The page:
Three Tips For Reducing The Spread Of The Flu This Winter

19 September 2016
 Categories: , Articles


A study conducted by Walgreens in 2011 found the flu caused a loss of 100 million workdays during influenza season the previous year. Not only can an internal flu epidemic at your company cause diminished employee productivity, it can result in lost wages as workers take advantage of paid sick days to recover from their illnesses. Here are three things you can do to reduce the spread of the flu at your company this season.

Promote Vaccinations

Vaccinations have gotten a bad rep in the last decade, largely due to an erroneous connection to autism. In actuality, vaccinations do not cause autism and can be effective at preventing people from becoming infected with various diseases, including influenza. The Center for Disease Control reports the flu vaccine can reduce the risk of getting the disease by 50 to 60 percent. Additionally, having the majority of your employees vaccinated can provide herd immunity that will protect vulnerable people who can't be vaccinated due to medical issues or age.

There are a couple of things you can do to encourage employees to get vaccinated. You can provide an onsite clinic where workers can go to get flu shots. Many times employees don't get vaccinated because other obligations—such as family or second jobs—take up their free time. Having a doctor or nurse practitioner come to your company to give employees shots can make it easier for them to get it done.

Another thing you can do is provide an incentive for employees to get vaccinated. For instance, you can offer a small monetary reward, such as a gift certificate to a popular coffee shop or an actual cash bonus. You can also offer to reimburse workers for the cost of vaccinations if the employees' health insurance doesn't cover it. Considering how much money you'll save in reduced employee absenteeism, the price of vaccinating employees may be minuscule in comparison.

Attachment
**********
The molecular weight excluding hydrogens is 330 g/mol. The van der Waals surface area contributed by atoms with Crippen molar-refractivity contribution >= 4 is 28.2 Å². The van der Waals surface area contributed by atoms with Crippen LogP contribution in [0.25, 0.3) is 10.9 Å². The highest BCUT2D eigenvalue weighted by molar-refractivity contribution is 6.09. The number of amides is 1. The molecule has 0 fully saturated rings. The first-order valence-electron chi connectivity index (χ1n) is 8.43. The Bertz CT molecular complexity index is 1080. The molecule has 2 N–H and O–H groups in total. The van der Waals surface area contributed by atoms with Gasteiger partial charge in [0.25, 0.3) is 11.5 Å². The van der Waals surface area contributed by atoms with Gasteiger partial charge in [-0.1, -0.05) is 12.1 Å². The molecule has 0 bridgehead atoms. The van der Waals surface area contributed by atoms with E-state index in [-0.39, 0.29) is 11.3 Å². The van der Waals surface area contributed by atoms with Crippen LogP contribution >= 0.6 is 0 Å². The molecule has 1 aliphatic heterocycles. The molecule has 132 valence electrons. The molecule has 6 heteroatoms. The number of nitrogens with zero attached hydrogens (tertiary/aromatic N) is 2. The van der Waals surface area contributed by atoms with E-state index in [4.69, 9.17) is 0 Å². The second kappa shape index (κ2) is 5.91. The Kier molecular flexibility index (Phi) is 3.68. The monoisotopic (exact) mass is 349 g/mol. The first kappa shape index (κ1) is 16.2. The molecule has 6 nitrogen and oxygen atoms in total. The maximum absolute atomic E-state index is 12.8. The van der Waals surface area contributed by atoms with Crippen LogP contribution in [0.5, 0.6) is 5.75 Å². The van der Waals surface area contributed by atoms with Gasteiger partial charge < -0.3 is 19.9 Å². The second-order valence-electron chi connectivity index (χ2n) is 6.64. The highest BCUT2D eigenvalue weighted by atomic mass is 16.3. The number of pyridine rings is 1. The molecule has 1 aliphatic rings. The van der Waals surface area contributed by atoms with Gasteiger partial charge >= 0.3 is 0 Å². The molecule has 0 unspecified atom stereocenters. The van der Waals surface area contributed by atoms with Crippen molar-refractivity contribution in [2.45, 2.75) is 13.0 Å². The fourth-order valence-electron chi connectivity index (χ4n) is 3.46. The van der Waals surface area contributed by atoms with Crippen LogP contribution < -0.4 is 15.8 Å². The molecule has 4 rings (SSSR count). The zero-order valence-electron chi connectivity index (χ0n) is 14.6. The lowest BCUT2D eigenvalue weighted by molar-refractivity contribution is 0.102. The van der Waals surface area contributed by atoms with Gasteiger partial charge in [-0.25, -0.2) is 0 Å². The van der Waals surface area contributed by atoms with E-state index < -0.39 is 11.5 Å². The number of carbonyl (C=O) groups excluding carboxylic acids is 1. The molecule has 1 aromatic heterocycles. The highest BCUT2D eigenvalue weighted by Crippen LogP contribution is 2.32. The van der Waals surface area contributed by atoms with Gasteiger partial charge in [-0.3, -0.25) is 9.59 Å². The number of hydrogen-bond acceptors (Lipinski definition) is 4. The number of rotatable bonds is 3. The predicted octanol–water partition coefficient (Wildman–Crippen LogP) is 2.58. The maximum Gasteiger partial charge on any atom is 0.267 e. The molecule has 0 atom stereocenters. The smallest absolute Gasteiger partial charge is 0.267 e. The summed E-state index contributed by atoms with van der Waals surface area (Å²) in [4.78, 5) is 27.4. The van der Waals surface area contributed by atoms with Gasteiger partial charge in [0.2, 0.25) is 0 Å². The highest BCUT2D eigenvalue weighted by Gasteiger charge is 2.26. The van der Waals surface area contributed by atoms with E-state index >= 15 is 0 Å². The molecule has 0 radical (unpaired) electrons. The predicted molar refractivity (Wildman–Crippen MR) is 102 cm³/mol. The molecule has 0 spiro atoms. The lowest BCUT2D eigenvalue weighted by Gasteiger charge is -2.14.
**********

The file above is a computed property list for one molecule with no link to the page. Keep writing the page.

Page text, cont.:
Encourage Enhanced Hygiene

Basic hygiene, such as frequent hand washing and using tissues when sneezing, can reduce people's risk of getting and passing the flu. In a shared space like an office, however, a higher level of hygiene may be required to keep people from sharing this communicable disease.

For example, if employees share desks, it's a good idea to have disinfectant wipes close by that workers can use to clean phone headsets, computer keyboards, and other communal equipment. As excessive as it may seem, encouraging employees to stick to using one pen/pencil or cleaning writing utensils between uses can also reduce the spread of germs, particularly if you have employees who like to chew on their writing instruments.

Other things you can do:

  • Distribute hand sanitizer
  • Make sure there's an adequate supply of tissues around
  • Increase the frequency the office fridge is cleaned out
  • Have dishes and silverware cleaned in a dishwasher rather than by hand; a hot water cycle or heated drying cycle will help kill germs

Spring for Nightly Office Cleaning

If your office doesn't already use the services of a cleaning company, contracting with a local company for flu season can help reduce the transmission of germs. These professionals can deep clean the space and get areas or items that may be missed by employees, such as chairs, drapes and curtains, and even cleaning air conditioner filters on a regular basis.

Additionally, cleaning companies typically use high-grade disinfectants designed to eliminate the toughest germs that may be resistant to normal products. This is mostly an issue for medical and dental offices where the number and diversity of germs is likely to be higher than other types of offices. However, when it comes to keeping the flu at bay, it doesn't hurt to pull out the big guns.

For more tips on preventing the spread of the flu in your office or to have a team of professionals help with cleaning, contact a local cleaning company like NYC Office Cleaners.